I may or may not have written about The Baseball Project before. It’s a supergroup of sorts led by R.E.M.’s Peter Buck, which only performs songs that are baseball related. Last night they played in Austin, and this blog post about it in Rolling Stone pretty much hits the nail on the head. On the bald, old, pasty head:
The audience seeing the Baseball Project on 5th Street in Austin midnight Wednesday definitely included a significant quotient of balding older white men up past their bedtimes. Whether this is because they were aging fans of R.E.M. and Dream Syndicate (whose Peter Buck and Steve Wynn form the band’s core), aging fans of baseball (the sport that provides all of the band’s subject matter), or just plain Nuvola regulars (perhaps ones sticking around after seeing three earlier bands from Spain), was not entirely clear. But it was appropriate, given that this is as much a band about past glories as about the national pasttime, per se …
That kind of hurts. Hurts almost as much as my wife coming home from Starbucks yesterday after being given a free iTunes download of the latest R.E.M. song. She put it down on my desk and said “here’s a free song from that old lame-ass band you like.” I had better not tell her about the existence of The Baseball Project.
Oh well, beats The Football Project. They’re on hiatus right now and who knows when they’ll be back?
Marlins Park has been around since 2012, but coming into Thursday’s action, the ballpark hadn’t seen any player rob a home run. Royals outfielder Jarrod Dyson changed that in Thursday night’s series finale in Miami.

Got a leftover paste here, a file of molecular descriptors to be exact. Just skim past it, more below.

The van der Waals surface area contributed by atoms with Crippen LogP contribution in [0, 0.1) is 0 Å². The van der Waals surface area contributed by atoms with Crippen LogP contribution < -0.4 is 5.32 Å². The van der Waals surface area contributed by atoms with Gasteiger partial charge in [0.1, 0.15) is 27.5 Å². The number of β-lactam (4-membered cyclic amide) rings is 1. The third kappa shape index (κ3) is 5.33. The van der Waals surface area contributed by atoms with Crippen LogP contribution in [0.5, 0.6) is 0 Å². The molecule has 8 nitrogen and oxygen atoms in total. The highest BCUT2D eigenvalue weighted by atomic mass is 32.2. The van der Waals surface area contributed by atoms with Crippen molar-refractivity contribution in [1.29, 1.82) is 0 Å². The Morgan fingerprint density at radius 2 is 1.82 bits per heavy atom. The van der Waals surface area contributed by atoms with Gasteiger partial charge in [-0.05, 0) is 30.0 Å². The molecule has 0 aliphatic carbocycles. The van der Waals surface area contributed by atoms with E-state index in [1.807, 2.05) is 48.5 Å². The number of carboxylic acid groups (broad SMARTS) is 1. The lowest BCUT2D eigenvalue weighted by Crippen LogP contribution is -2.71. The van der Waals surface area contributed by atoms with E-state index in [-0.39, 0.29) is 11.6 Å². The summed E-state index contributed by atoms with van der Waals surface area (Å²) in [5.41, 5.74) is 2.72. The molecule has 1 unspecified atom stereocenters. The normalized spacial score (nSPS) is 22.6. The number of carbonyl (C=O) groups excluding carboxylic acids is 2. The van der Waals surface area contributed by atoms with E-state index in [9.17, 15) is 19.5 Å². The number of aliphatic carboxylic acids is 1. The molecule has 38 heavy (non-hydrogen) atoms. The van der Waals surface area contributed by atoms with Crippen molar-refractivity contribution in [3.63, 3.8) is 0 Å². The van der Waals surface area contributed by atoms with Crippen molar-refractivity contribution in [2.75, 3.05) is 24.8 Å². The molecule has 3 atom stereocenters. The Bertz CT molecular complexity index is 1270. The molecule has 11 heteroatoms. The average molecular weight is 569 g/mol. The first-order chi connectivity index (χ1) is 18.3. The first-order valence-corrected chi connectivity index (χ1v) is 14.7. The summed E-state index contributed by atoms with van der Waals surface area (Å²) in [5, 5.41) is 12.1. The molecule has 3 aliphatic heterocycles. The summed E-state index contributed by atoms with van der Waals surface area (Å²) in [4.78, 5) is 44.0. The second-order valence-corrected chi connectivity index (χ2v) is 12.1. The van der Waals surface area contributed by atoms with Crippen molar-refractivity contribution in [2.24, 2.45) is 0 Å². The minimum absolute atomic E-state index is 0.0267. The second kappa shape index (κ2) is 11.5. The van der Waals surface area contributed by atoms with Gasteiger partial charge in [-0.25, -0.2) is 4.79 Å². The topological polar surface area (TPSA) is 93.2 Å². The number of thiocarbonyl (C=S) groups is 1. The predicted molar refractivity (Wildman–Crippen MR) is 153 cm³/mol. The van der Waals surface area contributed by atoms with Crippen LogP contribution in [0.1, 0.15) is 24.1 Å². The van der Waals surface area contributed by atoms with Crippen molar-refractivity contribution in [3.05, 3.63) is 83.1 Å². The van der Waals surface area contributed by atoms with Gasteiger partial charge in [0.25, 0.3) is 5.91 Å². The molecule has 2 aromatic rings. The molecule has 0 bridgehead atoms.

Christian Yelich smoked a 1-2 slider that Edinson Volquez left up in the zone, hitting what looked like a solo home run to straightaway center field. Dyson gave chase, timed his leap, and snagged the ball in spectacular fashion to save a run on Volquez’s behalf.
The Statcast numbers are pretty impressive:
Indeed, Dyson’s snag is the first home run robbery at Marlins Park, according to ESPN Stats & Info.
The Mets are concerned with starter Jacob deGrom and are considering pushing back his next start, MLB.com’s Anthony DiComo reports. The club thinks the right-hander is fatigued.
deGrom, 28, has had another strong season, currently standing with a 2.96 ERA and a 137/32 K/BB ratio in 143 innings. However, he’s battled command issues in his last two starts. Against the Giants and Cardinals, he gave up a combined 13 earned runs on 25 hits and three walks with eight strikeouts in nine and two-thirds innings.
The Mets are already without Steven Matz, Zach Wheeler, Matt Harvey, and Jon Niese. deGrom’s recent bout is just the latest in what has been a season-long starting pitching struggle for the club. Nevertheless, only the Cubs (2.85) and Nationals (3.57) have posted a better aggregate starting pitching ERA than the Mets’ 3.66.